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DISH Network Says Customers In The Virgin Islands and Puerto Rico Won’t Be Charged For The Time They Are Not Receiving The Signal

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GUAYNABO, Puerto Rico — Following the worst hurricane to hit Puerto Rico and the U.S. Virgin Islands in nearly a century, DISH is responding to serve customers and communities impacted by the storm.

“The damage from Hurricane Maria has been unimaginable, and we want to make it clear to our customers that they will not be charged for service they can’t receive during this time,” said Reynaldo Pagani, General Manager of DISH Puerto Rico. “Right now, our top priority is ensuring our customers, employees and retail partners are safe and cared for, while helping deliver satellite internet to crucial relief sites.”

Given the magnitude of destruction following Hurricane Maria and the widespread lack of power, DISH is temporarily pausing television service for affected customers in Puerto Rico and the U.S. Virgin Islands. This ensures that customers will not be charged for TV service that they cannot receive.

If a customer would like to prevent their service from being paused, or if they want to resume their TV service before DISH lifts the temporary pause, customers can call DISH at 1-888-213-5727 for support in Spanish or English, or they can email

Customers in Puerto Rico and the U.S. Virgin Islands are eligible for credits for time without service, and can discuss their specific situation with a customer service representative. DISH will provide free repair or replacement of satellite dishes and other related equipment damaged by the storm. Technicians will restore and install DISH services as neighborhoods are declared safe and power becomes available.

“As we support our customers, DISH Cares, our corporate social responsibility program, is assisting in recovery efforts with crucial communication tools serving the broader community,” added Pagani. “Together with our partners, we’ve set up multiple satellite internet connections including at a hospital, a fire house and a mobile command center for first responders.”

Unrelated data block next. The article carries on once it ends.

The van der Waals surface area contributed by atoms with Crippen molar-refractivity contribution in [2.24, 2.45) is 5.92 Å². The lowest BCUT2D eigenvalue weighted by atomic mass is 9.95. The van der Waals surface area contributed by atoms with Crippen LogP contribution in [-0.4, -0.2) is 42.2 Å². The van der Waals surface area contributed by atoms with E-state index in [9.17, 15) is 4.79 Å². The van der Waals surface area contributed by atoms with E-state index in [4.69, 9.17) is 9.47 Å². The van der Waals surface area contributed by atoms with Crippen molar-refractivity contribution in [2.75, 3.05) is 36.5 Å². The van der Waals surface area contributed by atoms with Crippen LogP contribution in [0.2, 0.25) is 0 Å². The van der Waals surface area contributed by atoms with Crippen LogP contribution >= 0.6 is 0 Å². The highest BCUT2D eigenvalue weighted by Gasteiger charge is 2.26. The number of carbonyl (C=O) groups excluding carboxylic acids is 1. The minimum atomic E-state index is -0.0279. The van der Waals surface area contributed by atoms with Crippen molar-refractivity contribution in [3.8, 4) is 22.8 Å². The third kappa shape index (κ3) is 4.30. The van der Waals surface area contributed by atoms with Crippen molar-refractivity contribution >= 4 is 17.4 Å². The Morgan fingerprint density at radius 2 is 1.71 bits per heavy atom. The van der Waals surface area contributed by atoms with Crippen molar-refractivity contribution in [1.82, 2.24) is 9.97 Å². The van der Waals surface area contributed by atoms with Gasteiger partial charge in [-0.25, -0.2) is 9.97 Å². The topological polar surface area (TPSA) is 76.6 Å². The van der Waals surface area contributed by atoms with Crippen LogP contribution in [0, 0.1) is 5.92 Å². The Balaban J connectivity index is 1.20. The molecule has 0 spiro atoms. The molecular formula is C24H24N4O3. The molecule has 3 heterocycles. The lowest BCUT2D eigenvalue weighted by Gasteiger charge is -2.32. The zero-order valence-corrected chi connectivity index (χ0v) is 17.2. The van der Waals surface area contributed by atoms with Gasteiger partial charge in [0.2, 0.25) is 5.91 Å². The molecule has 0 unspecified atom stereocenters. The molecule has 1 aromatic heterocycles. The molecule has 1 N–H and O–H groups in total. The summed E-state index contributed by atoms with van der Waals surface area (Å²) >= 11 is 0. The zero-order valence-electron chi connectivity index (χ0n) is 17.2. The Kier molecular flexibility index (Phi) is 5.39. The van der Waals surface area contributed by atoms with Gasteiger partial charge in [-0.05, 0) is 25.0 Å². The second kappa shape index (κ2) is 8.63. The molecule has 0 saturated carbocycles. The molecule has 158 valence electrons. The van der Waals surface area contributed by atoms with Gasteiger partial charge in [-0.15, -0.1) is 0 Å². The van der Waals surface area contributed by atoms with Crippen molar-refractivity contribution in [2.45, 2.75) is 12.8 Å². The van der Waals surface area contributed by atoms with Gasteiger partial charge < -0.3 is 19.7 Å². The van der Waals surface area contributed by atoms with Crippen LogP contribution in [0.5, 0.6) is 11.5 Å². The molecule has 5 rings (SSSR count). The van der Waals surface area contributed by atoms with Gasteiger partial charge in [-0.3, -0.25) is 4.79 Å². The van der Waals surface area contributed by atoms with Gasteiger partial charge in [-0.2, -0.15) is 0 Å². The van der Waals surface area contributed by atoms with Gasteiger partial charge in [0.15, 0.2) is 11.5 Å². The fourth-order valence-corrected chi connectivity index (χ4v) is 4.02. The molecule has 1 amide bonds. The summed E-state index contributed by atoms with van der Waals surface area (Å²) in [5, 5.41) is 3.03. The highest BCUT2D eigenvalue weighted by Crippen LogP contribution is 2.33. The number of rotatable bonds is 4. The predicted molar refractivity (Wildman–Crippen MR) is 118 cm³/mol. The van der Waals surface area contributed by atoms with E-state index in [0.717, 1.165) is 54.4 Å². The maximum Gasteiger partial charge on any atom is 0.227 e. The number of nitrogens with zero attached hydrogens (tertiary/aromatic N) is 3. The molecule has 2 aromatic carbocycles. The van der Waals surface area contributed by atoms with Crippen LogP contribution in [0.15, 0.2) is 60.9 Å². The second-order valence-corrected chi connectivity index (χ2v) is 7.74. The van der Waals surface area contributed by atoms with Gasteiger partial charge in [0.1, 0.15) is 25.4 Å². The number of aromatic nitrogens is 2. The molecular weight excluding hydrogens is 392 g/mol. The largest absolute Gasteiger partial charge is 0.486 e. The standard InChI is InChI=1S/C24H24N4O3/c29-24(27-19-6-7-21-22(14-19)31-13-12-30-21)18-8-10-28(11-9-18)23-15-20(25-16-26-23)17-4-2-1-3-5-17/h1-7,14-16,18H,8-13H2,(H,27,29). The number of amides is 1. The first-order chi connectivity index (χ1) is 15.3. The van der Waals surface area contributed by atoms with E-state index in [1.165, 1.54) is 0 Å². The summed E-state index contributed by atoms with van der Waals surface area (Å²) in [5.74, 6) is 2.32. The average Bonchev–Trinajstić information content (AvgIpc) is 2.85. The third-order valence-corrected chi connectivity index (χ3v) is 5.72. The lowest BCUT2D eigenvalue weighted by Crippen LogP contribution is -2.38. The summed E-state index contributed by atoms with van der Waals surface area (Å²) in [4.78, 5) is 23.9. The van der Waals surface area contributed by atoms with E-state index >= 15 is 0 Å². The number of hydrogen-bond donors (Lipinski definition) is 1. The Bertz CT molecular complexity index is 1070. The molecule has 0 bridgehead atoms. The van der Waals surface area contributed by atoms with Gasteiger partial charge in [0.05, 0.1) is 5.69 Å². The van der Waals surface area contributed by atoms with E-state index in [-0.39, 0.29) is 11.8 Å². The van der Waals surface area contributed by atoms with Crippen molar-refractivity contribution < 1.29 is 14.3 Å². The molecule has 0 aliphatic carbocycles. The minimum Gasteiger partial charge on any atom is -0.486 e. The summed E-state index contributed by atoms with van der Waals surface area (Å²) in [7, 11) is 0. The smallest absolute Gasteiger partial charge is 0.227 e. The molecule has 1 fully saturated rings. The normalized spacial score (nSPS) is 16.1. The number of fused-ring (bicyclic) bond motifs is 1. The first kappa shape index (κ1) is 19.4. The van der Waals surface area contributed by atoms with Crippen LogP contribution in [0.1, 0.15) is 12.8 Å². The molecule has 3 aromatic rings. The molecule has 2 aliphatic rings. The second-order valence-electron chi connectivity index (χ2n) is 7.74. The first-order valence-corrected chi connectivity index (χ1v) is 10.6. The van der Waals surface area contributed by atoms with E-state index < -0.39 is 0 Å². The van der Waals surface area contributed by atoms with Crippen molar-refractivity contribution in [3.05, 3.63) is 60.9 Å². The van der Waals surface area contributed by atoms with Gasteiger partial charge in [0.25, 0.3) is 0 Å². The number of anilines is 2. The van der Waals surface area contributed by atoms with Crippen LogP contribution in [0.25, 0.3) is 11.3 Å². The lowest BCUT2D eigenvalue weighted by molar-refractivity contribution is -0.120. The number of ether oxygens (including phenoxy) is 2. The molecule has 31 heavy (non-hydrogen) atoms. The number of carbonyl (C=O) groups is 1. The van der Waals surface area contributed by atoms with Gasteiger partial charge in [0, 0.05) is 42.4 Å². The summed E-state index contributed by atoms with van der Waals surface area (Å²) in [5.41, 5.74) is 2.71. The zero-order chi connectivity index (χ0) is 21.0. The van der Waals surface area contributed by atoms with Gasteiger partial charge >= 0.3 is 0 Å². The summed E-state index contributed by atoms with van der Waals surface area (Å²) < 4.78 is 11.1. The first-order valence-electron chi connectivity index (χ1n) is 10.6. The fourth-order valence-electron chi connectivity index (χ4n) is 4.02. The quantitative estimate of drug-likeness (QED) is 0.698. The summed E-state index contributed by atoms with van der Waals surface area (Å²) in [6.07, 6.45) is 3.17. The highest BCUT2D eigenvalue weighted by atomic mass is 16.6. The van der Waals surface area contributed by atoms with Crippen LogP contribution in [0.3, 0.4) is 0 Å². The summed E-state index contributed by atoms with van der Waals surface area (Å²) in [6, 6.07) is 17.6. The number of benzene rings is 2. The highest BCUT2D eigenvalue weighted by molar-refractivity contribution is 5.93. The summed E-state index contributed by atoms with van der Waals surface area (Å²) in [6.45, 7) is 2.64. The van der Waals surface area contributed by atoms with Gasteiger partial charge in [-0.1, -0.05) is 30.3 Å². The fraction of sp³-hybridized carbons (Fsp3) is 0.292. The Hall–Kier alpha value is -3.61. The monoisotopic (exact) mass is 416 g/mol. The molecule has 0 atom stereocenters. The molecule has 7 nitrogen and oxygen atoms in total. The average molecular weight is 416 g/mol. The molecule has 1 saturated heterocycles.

DISH Cares, in partnership with Information Technology Disaster Resource Center (ITDRC), is working to provide satellite broadband in the hardest hit areas. ITDRC is currently operating directly out of DISH’s Puerto Rico office, and so far, the teams have installed HughesNet (a DISH internet partner) at a hospital in Cataño, a fire department in Moca, a school in Ponce, and a mobile command center in Utuado.

Since 2015, together with ITDRC, DISH Cares has donated more than 245,000 hours of internet and television services to disaster relief efforts, including most recently to areas in Texas and Florida impacted by Hurricanes Harvey and Irma.

DISH said on Oct. 11 that it is suspending all TV services to both Puerto Rico and the Virgin Islands as both try to recover from the utter devastation from Hurricane Maria.

In a statement, Dish said the company would be suspending all services to ensure that customers on the island are not being billed for services they can’t receive. The lion’s share of Puerto Rico still doesn’t have power or in many instances drinkable water, and the majority of areas still lack access to working cellular towers.

About DISH

DISH Network Corp. (NASDAQ:DISH), through its subsidiaries, provides approximately 13.332 million pay-TV subscribers, as of June 30, 2017, with the highest-quality programming and technology with the most choices at the best value. DISH offers a high definition line-up with more than 200 national HD channels, the most international channels and award-winning HD and DVR technology. DISH Network Corporation is a Fortune 200 company. Visit

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The Author

John McCarthy

John McCarthy

John McCarthy is primarily known for his investigative reporting on the U.S. Virgin Islands. A series of reports beginning in the 1990's revealed that there was everything from coliform bacteria to Cryptosporidium in locally-bottled St. Croix drinking water, according to a then-unpublished University of the Virgin Islands sampling. Another report, following Hurricane Hugo in 1989, cited a Federal Emergency Management Agency (FEMA) confidential overview that said that over 40 percent of the U.S. Virgin Islands public lives below the poverty line. The Virgin Islands Free Press is the only Caribbean news source to regularly incorporate the findings of U.S. Freedom of Information Act requests. John's articles have appeared in the BVI Beacon, St. Croix Avis, San Juan Star and Virgin Islands Daily News. He is the former news director of WSVI-TV Channel 8 on St. Croix.

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